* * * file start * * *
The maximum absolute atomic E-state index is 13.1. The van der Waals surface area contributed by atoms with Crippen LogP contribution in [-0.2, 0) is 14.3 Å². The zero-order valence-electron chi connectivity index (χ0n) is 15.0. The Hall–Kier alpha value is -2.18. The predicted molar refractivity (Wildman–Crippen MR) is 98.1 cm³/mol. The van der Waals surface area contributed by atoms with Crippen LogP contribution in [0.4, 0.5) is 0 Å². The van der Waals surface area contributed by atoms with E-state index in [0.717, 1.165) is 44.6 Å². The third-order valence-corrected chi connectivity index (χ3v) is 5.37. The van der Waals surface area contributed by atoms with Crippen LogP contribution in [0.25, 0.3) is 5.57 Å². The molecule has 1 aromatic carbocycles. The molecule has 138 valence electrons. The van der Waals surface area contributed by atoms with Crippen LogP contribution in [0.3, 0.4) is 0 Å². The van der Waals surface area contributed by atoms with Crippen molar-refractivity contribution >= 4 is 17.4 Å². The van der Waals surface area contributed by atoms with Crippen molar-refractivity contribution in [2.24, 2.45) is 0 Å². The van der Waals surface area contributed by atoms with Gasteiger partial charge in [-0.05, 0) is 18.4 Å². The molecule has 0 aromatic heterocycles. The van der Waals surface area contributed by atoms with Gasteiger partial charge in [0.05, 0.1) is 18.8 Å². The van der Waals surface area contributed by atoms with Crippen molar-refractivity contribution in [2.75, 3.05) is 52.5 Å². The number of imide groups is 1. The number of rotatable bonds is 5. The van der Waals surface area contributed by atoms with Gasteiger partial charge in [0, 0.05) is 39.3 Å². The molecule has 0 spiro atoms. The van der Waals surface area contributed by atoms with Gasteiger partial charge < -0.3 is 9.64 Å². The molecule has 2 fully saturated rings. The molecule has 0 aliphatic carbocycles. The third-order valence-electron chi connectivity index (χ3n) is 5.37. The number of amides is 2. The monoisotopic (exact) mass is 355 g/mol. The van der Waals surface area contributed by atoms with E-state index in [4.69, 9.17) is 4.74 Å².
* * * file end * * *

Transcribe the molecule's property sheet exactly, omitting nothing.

The maximum absolute atomic E-state index is 13.1. The van der Waals surface area contributed by atoms with Crippen LogP contribution in [-0.2, 0) is 14.3 Å². The zero-order valence-electron chi connectivity index (χ0n) is 15.0. The Hall–Kier alpha value is -2.18. The predicted molar refractivity (Wildman–Crippen MR) is 98.1 cm³/mol. The van der Waals surface area contributed by atoms with Crippen LogP contribution in [0.4, 0.5) is 0 Å². The van der Waals surface area contributed by atoms with E-state index in [0.717, 1.165) is 44.6 Å². The third-order valence-corrected chi connectivity index (χ3v) is 5.37. The van der Waals surface area contributed by atoms with Crippen LogP contribution in [0.25, 0.3) is 5.57 Å². The molecule has 1 aromatic carbocycles. The molecule has 138 valence electrons. The van der Waals surface area contributed by atoms with Crippen LogP contribution in [0.3, 0.4) is 0 Å². The van der Waals surface area contributed by atoms with Crippen molar-refractivity contribution >= 4 is 17.4 Å². The van der Waals surface area contributed by atoms with Crippen molar-refractivity contribution in [2.24, 2.45) is 0 Å². The van der Waals surface area contributed by atoms with Gasteiger partial charge in [-0.05, 0) is 18.4 Å². The molecule has 0 aromatic heterocycles. The van der Waals surface area contributed by atoms with Gasteiger partial charge in [0.05, 0.1) is 18.8 Å². The van der Waals surface area contributed by atoms with Crippen molar-refractivity contribution in [2.75, 3.05) is 52.5 Å². The number of imide groups is 1. The number of rotatable bonds is 5. The van der Waals surface area contributed by atoms with Gasteiger partial charge in [0, 0.05) is 39.3 Å². The molecule has 0 spiro atoms. The van der Waals surface area contributed by atoms with Gasteiger partial charge < -0.3 is 9.64 Å². The molecule has 2 fully saturated rings. The molecule has 0 aliphatic carbocycles. The third-order valence-electron chi connectivity index (χ3n) is 5.37. The number of amides is 2. The monoisotopic (exact) mass is 355 g/mol. The van der Waals surface area contributed by atoms with E-state index in [4.69, 9.17) is 4.74 Å².